UK proposes a garage sale, needs the money

The news in the UK reporting that 10 Downing Street is planning on selling "non-core" government assets to make up for a budget shortfall.  Currently, the Brown government is running a budget deficit and is struggling to find ways to meet that difference between revenues and outlays. The sale also was to meet the rising demand to deal with their debt.  One way, the government proposed today, was the sale of assets ranging from stakes in businesses to looking at it's real estate portfolio that was valued at £220 billion .

This also comes into play with a concerted effort to reduce government spending.  I cannot help but think that what we're seeing in the United Kingdom is a future mirror of what will happen here. 

The plan is to sell a "portfolio of non-financial assets" held by Whitehall and local authorities over the next two years.

They will include the Tote bookmakers, Dartford crossing, the student loan book, the Channel Tunnel rail link and - having protected national security - the government's stake in Urenco.

This is a European uranium consortium, in which the government has a 33% stake. It supplies equipment to enrich uranium for the nuclear industry.

The government will also sell surplus real estate which is part of the £220bn owned by its departments and agencies.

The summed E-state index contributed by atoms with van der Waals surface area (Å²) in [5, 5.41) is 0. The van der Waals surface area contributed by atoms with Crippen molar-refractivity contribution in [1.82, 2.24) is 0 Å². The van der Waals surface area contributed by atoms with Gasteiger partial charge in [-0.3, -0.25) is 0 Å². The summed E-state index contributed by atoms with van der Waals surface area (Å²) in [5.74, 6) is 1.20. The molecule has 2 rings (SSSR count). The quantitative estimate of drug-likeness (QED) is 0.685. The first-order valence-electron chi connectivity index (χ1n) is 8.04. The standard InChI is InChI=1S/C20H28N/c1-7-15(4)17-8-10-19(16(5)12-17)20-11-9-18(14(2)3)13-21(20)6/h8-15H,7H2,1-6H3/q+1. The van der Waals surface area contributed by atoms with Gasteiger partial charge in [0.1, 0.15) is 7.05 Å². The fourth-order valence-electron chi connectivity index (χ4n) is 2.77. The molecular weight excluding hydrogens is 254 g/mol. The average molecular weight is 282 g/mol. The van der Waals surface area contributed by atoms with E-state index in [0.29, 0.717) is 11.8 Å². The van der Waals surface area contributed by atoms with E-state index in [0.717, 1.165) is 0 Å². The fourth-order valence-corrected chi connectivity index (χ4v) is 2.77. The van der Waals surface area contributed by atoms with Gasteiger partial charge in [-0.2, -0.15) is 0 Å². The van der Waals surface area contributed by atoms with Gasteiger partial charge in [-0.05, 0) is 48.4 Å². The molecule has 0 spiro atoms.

- excerpt from "Government's £16bn sale of assets", copyright 2009, BBC

How long until we have to start selling major assets here in the US? Our deficit is now in the trillion area, our national debt is a multiple of this.  The proposed government spending ranging from health care initiatives to our military operations will simply add to this.  Now, I agree, some spending needs to be done to alleviate against the current economic crisis. But unless we get our house in order, we won't have any money at all to help anyone in this country!

You know, at the risk of proposing "economic fiction" on here, it would be nice to see a post on what it is the US federal government could sell.  The federal government owns a lot of land, not to mention a host of other assets.  Robert, my good man, you know where this government and the nation is headed, with all this debt having been accummilated by the public and private sector.  One can only think the mother of all fire sales is coming.  Like I said, it is bordering on economic fiction, in fact, it just may be and we're aware of the rule against such things. can't help to wonder.



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we already have sold assets in the U.S.

Hey JV, glad to see you posting! Your input/insight is invaluable.

Ok, the U.S. has sold many highways, toll roads, leased lands and infrastructure to private interests. It seems to have occurred mostly at the state level.

For ex., this private Australian firm owns the leases for the Chicago Skyway and the Indiana toll road.

Sad isn't it?

That was a Chicago sale

Well, I'm kinda mixed on this. It makes me sad when they sell off highways my tax dollars already paid for. Saying that, I remember when they sold it, it was an unpopular move. But the city and the state were hemorrhaging money, actually they still are. The situation isn't very good state wise. Did you last month, Chicago's government (minus emergency stuff and some critical ops) had shut down for a day twice. Its like California. Still, recently we sold some parking meters, and then the firm that got them doubled the rates. People were pissed.